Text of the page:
When you talk about the role of the Mississippi Private School Association (MPSA) in the year 2006, it is important realize that a lot has changed since the days when many private schools were formed in order to avoid integration.
“Initially, a large number of school were founded for white-flight reasons,” said Peter Jernberg, president and head of school at Jackson Academy. “I’m in my 38th year in education. Both private schools I have been associated with have had very strong non-discriminatory policies. That is very important to me personally. Over the past three to four decades, philosophically the MPSA has become very inclusive. That has been a real positive. Some schools have all African-American student bodies.”
Jackson Academy is one of 117 private schools in the state that are members of the MPSA. Jernberg has been involved with the MPSA since its inception. He was at Indianola Academy for 21 years, first as a teacher and then later as headmaster, and has been head of Jackson Academy for the past 18 years.
The MPSA was formed to insure relationships among schools in the athletic as well as academic arenas. Jernberg said the primary purpose of MPSA and the schools who belong to the organization is strong academic excellence in an atmosphere with high moral values.
“A very important function of MPSA schools is that they promote and endorse a value-based approach to education,” Jernberg said. “There is a strong emphasis on the importance of faith, and attentiveness to the well being of students in their development. There is also dedication to strong academic excellence as evidenced by strong accreditation standards, and professional development as evidenced by the work and service that is done by the Mississippi Private School Teachers Association.”
By banding together, the private schools benefit through accreditation, professional growth for teachers, athletic competition opportunities, and leadership opportunities through the state student council association.
Jernberg said he became a part of the non-public school movement because of job opportunities, not initially for any philosophical reasons. His experience has been that private education works well in putting students on a path to success as an adult. About 98% of Jackson Academy graduates go on to a four-year college.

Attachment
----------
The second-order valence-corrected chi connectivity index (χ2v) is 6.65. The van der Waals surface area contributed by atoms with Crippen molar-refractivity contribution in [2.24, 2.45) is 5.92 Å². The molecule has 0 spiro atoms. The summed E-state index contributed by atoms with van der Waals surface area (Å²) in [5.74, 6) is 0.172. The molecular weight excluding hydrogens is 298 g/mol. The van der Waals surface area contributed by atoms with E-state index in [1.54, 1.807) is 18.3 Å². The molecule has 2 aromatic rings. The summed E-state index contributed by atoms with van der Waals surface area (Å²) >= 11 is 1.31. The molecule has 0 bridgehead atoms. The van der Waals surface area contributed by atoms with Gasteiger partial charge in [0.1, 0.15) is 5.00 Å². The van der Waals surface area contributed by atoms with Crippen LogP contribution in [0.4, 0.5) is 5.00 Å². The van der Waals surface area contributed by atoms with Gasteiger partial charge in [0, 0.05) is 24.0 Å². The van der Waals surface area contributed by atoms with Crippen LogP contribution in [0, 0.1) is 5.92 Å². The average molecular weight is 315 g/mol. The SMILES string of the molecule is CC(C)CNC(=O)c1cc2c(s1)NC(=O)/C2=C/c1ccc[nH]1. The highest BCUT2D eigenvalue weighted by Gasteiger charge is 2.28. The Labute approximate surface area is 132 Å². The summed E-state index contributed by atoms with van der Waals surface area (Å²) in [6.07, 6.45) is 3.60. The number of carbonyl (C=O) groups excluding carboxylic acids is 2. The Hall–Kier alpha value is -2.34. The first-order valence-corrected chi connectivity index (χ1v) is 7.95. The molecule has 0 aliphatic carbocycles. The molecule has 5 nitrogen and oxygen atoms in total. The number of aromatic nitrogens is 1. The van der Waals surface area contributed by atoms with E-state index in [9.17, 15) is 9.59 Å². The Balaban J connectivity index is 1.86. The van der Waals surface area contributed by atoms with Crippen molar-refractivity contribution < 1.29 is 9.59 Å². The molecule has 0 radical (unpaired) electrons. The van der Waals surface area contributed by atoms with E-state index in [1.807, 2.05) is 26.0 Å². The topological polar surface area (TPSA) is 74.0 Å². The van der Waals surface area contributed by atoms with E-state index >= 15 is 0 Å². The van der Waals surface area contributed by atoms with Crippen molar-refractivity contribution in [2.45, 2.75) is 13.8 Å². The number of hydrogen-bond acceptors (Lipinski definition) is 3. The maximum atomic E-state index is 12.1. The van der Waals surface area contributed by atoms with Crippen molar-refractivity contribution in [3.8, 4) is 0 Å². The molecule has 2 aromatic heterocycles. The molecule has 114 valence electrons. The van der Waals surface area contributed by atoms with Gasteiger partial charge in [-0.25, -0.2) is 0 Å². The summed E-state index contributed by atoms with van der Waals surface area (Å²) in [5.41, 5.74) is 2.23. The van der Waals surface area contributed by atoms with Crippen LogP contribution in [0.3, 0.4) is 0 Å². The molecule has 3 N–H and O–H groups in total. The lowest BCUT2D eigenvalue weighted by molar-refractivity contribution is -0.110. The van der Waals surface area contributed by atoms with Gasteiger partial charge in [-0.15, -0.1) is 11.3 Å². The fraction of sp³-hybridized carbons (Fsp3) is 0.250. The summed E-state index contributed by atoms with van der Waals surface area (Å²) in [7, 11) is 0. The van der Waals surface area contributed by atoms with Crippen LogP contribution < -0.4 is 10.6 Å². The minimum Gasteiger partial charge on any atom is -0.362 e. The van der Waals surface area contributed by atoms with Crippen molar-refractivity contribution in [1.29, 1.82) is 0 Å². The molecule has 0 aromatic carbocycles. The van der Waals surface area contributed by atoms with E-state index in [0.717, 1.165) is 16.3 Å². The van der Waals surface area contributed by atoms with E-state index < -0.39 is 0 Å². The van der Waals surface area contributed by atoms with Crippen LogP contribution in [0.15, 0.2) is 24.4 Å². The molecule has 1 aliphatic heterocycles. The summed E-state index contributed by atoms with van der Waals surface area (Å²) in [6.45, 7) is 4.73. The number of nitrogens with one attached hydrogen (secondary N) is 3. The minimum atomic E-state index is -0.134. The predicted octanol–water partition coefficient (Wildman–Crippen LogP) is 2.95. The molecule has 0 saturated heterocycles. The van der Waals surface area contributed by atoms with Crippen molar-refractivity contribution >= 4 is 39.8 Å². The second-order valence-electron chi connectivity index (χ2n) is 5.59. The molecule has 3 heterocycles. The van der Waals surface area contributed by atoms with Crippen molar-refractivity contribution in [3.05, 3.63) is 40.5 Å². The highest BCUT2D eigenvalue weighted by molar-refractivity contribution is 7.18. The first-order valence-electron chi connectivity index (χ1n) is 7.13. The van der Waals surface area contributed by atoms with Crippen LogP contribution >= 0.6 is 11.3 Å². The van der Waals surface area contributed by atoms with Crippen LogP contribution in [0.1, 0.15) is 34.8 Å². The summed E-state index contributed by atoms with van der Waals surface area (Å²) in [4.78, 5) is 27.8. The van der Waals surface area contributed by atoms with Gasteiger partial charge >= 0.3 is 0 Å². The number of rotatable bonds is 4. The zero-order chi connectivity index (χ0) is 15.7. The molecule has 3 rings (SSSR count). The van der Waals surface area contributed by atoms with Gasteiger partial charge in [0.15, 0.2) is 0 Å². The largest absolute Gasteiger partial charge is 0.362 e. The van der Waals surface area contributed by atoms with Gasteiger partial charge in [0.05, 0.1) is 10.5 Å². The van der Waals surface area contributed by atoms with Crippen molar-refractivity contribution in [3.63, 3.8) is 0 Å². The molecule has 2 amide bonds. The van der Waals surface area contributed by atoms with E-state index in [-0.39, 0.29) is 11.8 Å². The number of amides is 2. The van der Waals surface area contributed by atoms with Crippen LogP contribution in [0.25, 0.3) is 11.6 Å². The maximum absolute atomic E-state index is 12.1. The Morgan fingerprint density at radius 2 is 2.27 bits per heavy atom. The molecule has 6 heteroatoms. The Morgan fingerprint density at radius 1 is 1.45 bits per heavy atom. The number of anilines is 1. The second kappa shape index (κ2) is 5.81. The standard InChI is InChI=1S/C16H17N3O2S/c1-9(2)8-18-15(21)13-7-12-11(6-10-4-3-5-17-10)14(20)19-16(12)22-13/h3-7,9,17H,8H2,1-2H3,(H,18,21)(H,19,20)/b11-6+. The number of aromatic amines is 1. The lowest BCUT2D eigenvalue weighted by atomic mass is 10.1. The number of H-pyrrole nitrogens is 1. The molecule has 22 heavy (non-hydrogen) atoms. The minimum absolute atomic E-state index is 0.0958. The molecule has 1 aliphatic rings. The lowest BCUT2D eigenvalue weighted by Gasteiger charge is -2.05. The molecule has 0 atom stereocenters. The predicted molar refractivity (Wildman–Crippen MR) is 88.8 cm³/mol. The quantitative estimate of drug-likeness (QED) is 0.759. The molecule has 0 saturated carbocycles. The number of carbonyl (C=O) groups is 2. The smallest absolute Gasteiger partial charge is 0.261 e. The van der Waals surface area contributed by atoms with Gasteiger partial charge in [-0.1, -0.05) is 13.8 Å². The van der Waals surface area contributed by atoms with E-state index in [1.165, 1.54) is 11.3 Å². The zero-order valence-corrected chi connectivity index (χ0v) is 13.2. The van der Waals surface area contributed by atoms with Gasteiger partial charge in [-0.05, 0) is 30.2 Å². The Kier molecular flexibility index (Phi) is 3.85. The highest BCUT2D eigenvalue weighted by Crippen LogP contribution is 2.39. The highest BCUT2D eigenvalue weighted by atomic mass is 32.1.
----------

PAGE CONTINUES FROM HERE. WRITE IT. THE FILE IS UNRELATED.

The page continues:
Teachers and staff don’t get all the credit.“One of the great advantages I have seen in my experience in private education is the strength of our schools is in great part parents who value education and who partner with our schools in insuring that a quality education and value-oriented environment is provided,” he said. “There is a great dedication to that.”
While he thinks private schools have something to brag about with low dropout rates and high achievement by students, Jernberg makes it clear that he also supports public education.
“I don’t want our association to come across as anti-public education,” Jernberg said. “Public education is going to educate 90% of our children in Mississippi. Therefore, we have to be supportive of public education. But for the 10% who are educated in the non-public sector, the MPSA and schools are doing a great service from the standpoint of how they educate those students entrusted to them. They are doing outstanding work.”
The mission statement of the MPSA is to “Certify Educational Integrity.”
“The most important service that we provide is school accreditation, assuring parents whose children attend MPSA schools that teachers are certified, and that standards are met in all areas of a school’s operation,” said David Derrick, executive director, MPSA. “The MPSA also has oversight of athletics and activities, much the same as the Mississippi High School Athletic Association does for our public schools.”
The MPSA is recognized by the IHL, the Mississippi State Department of Education, the community college system and the Mississippi State Department of Health. Schools accredited by the MPSA have all rights and privileges earned through these recognitions. Students also benefit from the reciprocity granted the MPSA because they are recognized as graduates of accredited high schools. The MPSA also carries a full agenda of athletic competitions, most of which conclude with state championships.
Currently, approximately 39,000 students are being educated by schools that belong to the MPSA. There are also other private school associations. It is estimated about 10% of students in Mississippi attend private schools. Derrick said that is about the same as the national average.
Enrollment in private schools has been very stable over the past 10 years, Derrick said, although MPSA’s total enrollment is actually up about 800 students this year.
Obviously, private education is costly. “Funding is always a top priority,” Derrick said. “Our schools do not draw from a tax base. Their funding comes primarily from tuition and fees. As the demands of technology, capital improvements, teacher salaries and benefits and utilities continue to climb, member schools are beginning to rely on outside giving to meet these fiscal demands. The shortage of teachers in the critical teaching areas, like upper-level sciences and maths, and the shortage in certified administrators are also challenges in our arena.”
For students who want vocational training, MPSA schools have a relationship with local community colleges.
“Their schedules are integrated to include the academic requirements as well as their vocational needs,” he said. “But since 90% or more of our students continue on to post-secondary education, the demand for vocational and workforce training is usually small. But it is available.”
For more information, see the Web site www.mpsa.org.
Contact MBJ contributing writer Becky Gillette at email@example.com.
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